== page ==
The Corporate Obesity Monitors

Cubicle PanoramaToday’s kids have a lot to cope with. Just like the members of previous generations, they must achieve academic success and jump through all the other traditional hoops in order to enjoy the independence of having jobs when they grow up. On top of that, the stigma of obesity can prevent an applicant from being hired. Once a person is hired, it’s increasingly likely that the employer will play the role of nanny in a way that may be uncomfortably intrusive.

Childhood Obesity News  has been looking at how companies try to lower health care costs by incentivizing healthful behavior and chastising workers for their unhealthful lifestyles. Katherine Reynolds Lewis, researching a story for CNN, learned:

Eight primary risks can drive up health care costs and lead to diseases: smoking, sedentary lifestyle, unhealthy diet, excessive alcohol use, lack of preventive screenings, patient non-compliance, inadequate sleep, and poor stress management.

Kathleen Kingsbury reported for Reuters on the rapid growth, within a few short years, of the penalty model. A 2011 survey done by a human resources firm called Towers Watson revealed that 19 percent of companies already penalized people for bad habits by setting higher deductible thresholds or higher premiums. By 2014, nearly 40 percent of large American companies had adopted the practice.

Kingsbury discovered that employers had become very aggressive about discouraging high cholesterol counts and excess weight. The Obesity Action Coalition learned that 5,000 companies required employees to participate in wellness programs in order to be eligible for the full health benefits package. Of their employees, 67 percent had to meet weight standards. Also, positive reinforcement seemed to have gone out of style. Kingsbury wrote:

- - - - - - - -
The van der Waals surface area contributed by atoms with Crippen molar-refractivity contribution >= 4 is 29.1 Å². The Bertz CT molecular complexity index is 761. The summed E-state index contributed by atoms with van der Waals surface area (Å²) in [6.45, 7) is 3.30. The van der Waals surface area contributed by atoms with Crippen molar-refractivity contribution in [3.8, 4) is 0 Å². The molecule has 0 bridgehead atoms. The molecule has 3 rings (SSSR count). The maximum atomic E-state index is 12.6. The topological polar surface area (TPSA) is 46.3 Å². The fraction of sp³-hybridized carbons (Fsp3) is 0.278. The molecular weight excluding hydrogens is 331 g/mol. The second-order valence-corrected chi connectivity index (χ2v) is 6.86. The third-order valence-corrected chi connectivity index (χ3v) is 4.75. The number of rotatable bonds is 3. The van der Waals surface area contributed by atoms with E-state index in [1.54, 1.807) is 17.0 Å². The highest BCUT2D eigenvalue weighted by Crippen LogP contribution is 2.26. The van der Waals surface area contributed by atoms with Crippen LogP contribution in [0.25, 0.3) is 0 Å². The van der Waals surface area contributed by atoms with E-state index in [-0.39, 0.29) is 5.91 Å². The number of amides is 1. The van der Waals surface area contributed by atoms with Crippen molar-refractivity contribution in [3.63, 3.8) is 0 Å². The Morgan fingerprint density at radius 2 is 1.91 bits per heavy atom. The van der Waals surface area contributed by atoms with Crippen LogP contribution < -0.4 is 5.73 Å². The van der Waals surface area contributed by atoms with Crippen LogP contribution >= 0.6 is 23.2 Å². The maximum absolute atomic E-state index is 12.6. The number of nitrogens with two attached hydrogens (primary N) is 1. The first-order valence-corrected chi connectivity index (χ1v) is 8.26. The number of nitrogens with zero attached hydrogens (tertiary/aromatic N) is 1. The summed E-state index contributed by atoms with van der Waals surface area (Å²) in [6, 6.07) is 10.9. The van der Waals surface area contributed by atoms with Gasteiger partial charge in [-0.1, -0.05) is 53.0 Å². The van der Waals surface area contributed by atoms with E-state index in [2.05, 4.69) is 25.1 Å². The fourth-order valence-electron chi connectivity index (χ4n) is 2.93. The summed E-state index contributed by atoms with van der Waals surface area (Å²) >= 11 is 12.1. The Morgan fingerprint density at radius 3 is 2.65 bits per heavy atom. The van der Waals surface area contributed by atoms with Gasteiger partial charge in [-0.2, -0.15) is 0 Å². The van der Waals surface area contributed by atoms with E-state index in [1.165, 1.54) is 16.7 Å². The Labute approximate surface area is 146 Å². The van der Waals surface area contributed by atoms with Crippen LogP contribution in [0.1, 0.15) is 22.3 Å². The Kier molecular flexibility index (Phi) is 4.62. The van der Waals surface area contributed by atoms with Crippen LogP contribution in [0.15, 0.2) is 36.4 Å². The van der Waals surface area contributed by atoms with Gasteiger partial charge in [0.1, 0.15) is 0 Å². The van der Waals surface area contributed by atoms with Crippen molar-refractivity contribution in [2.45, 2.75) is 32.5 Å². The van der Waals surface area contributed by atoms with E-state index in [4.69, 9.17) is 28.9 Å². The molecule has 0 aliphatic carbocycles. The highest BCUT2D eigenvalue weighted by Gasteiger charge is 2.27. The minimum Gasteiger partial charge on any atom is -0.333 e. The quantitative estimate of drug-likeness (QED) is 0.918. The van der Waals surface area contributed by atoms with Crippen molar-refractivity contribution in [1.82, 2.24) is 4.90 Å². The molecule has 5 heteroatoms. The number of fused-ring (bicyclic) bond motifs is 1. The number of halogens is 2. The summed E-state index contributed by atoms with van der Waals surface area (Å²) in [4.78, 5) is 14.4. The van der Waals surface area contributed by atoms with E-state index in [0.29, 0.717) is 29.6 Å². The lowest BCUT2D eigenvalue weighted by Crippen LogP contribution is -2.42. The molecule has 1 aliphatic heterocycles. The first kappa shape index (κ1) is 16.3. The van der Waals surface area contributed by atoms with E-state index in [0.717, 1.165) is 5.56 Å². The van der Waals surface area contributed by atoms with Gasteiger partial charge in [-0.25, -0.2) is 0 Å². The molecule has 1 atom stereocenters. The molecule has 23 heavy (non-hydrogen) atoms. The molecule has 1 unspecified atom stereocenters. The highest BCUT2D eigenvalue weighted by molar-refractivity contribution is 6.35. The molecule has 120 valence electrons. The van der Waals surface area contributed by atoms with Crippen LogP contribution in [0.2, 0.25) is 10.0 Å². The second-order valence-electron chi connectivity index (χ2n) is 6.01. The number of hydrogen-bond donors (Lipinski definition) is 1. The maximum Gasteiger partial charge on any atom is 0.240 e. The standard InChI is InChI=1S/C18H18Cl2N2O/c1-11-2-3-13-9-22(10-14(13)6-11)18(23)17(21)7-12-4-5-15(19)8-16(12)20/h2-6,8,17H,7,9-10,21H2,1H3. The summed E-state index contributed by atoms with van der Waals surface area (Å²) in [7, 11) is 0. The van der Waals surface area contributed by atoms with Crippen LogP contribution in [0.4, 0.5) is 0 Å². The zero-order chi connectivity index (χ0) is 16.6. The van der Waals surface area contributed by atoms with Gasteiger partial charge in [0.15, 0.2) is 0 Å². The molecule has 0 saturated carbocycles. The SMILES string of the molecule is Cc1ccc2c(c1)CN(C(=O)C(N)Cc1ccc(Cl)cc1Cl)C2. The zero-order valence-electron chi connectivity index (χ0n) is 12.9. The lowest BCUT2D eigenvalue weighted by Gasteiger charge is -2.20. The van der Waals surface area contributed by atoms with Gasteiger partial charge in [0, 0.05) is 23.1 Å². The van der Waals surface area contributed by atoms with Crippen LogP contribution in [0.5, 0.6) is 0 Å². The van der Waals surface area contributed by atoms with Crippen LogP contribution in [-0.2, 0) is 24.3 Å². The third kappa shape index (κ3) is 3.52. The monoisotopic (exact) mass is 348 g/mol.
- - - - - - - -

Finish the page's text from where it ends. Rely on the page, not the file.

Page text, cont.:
Almost 60 percent of these workers received no coverage that paid for fitness training, dietitian counseling, obesity drugs or bariatric surgery to help achieve a body mass index under 25, which is considered healthy.

Conscienhealth, a company located in Pittsburgh, advises employers on obesity programs. Founder Ted Kyle noted that some corporate programs verged on discrimination. Even the most well-intentioned interventions can cause resentment. Kingsbury quoted an interesting example of pushback:

Mark Rothstein, a lawyer and bioethics professor at the University of Louisville School of Medicine, chooses to pay a higher annual premium rather than complete a health questionnaire for his employer, calling it a “privacy tax.”

Another thing Katherine Reynolds Lewis found was that a workplace wellness program succeeds best in a corporate culture where there is a certain level of trust:

Rewards or penalties around healthy behavior must be given in the context of information, interventions, and programs that make it possible for employees to reach their health goals. Programs that are personalized to the workers’ personalities, health risks, and other variables are more likely to be successful—but are also harder to administer.

That last sentence is where problems lurk that mess up the best efforts made by organizations of all kinds and in all places. Personalized programs always work best, whether in a first-grade classroom with one teacher and two aides for five students, or a corporate gym with a professional trainer available for consultation.

Your responses and feedback are welcome!

Source: “Coming to a workplace near you: Fines for being fat?,” CNN.com, 04/15/13
Source: “How your company is watching your waistline,” Reuters.com, 11/13/13
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Childhood Obesity News | OVERWEIGHT: What Kids Say | Dr. Robert A. Pretlow
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